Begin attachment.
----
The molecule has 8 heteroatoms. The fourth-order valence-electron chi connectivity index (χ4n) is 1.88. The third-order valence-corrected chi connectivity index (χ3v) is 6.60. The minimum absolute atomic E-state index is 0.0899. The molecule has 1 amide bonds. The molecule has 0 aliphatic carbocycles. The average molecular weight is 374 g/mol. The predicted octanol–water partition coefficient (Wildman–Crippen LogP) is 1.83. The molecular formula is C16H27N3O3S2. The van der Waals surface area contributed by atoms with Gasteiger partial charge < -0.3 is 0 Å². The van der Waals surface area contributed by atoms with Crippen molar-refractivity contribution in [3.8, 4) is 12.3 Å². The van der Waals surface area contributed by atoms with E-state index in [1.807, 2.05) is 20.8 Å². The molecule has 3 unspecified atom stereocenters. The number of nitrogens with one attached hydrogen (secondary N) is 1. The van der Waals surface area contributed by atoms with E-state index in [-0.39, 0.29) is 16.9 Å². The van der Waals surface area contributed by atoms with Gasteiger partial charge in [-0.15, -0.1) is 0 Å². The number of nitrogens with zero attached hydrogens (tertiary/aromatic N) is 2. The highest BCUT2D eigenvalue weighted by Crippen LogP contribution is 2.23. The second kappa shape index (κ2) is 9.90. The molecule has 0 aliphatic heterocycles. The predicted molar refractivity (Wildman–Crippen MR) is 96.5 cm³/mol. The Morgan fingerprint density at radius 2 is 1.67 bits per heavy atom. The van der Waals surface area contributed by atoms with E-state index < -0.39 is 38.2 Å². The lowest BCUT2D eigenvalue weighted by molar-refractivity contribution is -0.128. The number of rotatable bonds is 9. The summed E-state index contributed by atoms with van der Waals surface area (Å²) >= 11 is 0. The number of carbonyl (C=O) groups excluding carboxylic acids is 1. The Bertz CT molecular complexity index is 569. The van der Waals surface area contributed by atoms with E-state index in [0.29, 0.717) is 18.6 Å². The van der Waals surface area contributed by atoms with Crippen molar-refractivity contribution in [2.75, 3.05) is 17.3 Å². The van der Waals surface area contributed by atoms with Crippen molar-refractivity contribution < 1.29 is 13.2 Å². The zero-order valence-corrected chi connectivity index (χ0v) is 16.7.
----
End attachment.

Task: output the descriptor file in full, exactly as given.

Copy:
The molecule has 8 heteroatoms. The fourth-order valence-electron chi connectivity index (χ4n) is 1.88. The third-order valence-corrected chi connectivity index (χ3v) is 6.60. The minimum absolute atomic E-state index is 0.0899. The molecule has 1 amide bonds. The molecule has 0 aliphatic carbocycles. The average molecular weight is 374 g/mol. The predicted octanol–water partition coefficient (Wildman–Crippen LogP) is 1.83. The molecular formula is C16H27N3O3S2. The van der Waals surface area contributed by atoms with Gasteiger partial charge < -0.3 is 0 Å². The van der Waals surface area contributed by atoms with Crippen molar-refractivity contribution in [3.8, 4) is 12.3 Å². The van der Waals surface area contributed by atoms with E-state index in [1.807, 2.05) is 20.8 Å². The molecule has 3 unspecified atom stereocenters. The number of nitrogens with one attached hydrogen (secondary N) is 1. The van der Waals surface area contributed by atoms with E-state index in [-0.39, 0.29) is 16.9 Å². The van der Waals surface area contributed by atoms with Gasteiger partial charge in [-0.15, -0.1) is 0 Å². The number of nitrogens with zero attached hydrogens (tertiary/aromatic N) is 2. The highest BCUT2D eigenvalue weighted by Crippen LogP contribution is 2.23. The second kappa shape index (κ2) is 9.90. The molecule has 0 aliphatic heterocycles. The predicted molar refractivity (Wildman–Crippen MR) is 96.5 cm³/mol. The Morgan fingerprint density at radius 2 is 1.67 bits per heavy atom. The van der Waals surface area contributed by atoms with E-state index < -0.39 is 38.2 Å². The lowest BCUT2D eigenvalue weighted by molar-refractivity contribution is -0.128. The number of rotatable bonds is 9. The summed E-state index contributed by atoms with van der Waals surface area (Å²) >= 11 is 0. The number of carbonyl (C=O) groups excluding carboxylic acids is 1. The Bertz CT molecular complexity index is 569. The van der Waals surface area contributed by atoms with E-state index in [0.29, 0.717) is 18.6 Å². The van der Waals surface area contributed by atoms with Crippen molar-refractivity contribution in [2.75, 3.05) is 17.3 Å². The van der Waals surface area contributed by atoms with Crippen molar-refractivity contribution < 1.29 is 13.2 Å². The zero-order valence-corrected chi connectivity index (χ0v) is 16.7.